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Murder in the Molten Sea by Hank Belloc

Murder in the Molten Sea

by Hank Belloc

Pub Date: April 22nd, 2013
ISBN: 978-1-62274-015-4
Publisher: CreateSpace

The true measurements of Solomon’s molten sea, how to trick a ballistics expert and the murder of a prominent art dealer are just some of the puzzles testing Matt Matthias’s mental prowess in Belloc’s debut mystery.

The novel opens with undercover officer Jon Chin posing as an art dealer in a black-market sting operation with the help of Rice University professor Henry Gonzales. As Jon infiltrates a party for the socialites of Houston’s art scene, someone fatally shoots the party’s host, Bill Howell, and two young men in a cast-metal hot tub. Investigating a form of Hebrew inlaid into the hot tub, Jon learns of its connection with Solomon’s Molten Sea of biblical lore. Meanwhile, homicide Sgt. Henderson discovers the bullets that killed Howell came from a .223-caliber rifle, one belonging to Henry Gonzales. Believing Gonzales to be innocent and the murder linked to Howell’s model of the molten sea, Jon enlists the help of Matt Matthias, problem-solver extraordinaire. Intrigued, the windmills in Matt’s head begin spinning, and they won’t “stop until he [has] finally figured it out.” An impressive range of subjects appears here: Cubits, linguistics, subsonic bullet speeds and the metallurgy of ancient brass all fit within the mystery. That Matt’s not a know-it-all-instantly investigator heightens the enjoyment. Instead, he’s a library investigator, studying the subjects necessary to solve the puzzles. In turn, the readers learn with Matt, and these research sessions are the novel’s highlight. They do come with one caveat: The erudition can extend beyond the story’s purview, resulting in information exhibitionism at times. But while Matt’s method entertains, he’s a wholly unlikable protagonist. He regularly objectifies women in long, voyeuristic passages that describe their bodies in lurid detail. “If there were no concealed flaws, she’d be a perfect specimen” is the only example fit to print. An unsuccessful attempt to counterbalance the character’s sexism comes far too late in the novel.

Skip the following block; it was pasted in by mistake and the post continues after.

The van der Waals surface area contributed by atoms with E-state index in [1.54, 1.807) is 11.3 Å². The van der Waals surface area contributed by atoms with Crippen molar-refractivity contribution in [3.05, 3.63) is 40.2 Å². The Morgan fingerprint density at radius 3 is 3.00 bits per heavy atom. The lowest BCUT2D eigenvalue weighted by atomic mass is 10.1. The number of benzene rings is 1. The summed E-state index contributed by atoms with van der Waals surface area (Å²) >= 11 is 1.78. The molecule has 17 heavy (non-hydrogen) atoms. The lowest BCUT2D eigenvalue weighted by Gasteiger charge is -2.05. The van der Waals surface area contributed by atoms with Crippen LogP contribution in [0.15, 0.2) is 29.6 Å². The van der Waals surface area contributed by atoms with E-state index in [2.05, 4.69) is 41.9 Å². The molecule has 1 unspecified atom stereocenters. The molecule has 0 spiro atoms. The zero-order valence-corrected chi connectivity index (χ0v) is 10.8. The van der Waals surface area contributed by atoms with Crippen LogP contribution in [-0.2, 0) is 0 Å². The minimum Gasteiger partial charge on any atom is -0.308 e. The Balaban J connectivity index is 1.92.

Misogyny detracts from an otherwise enjoyable mystery.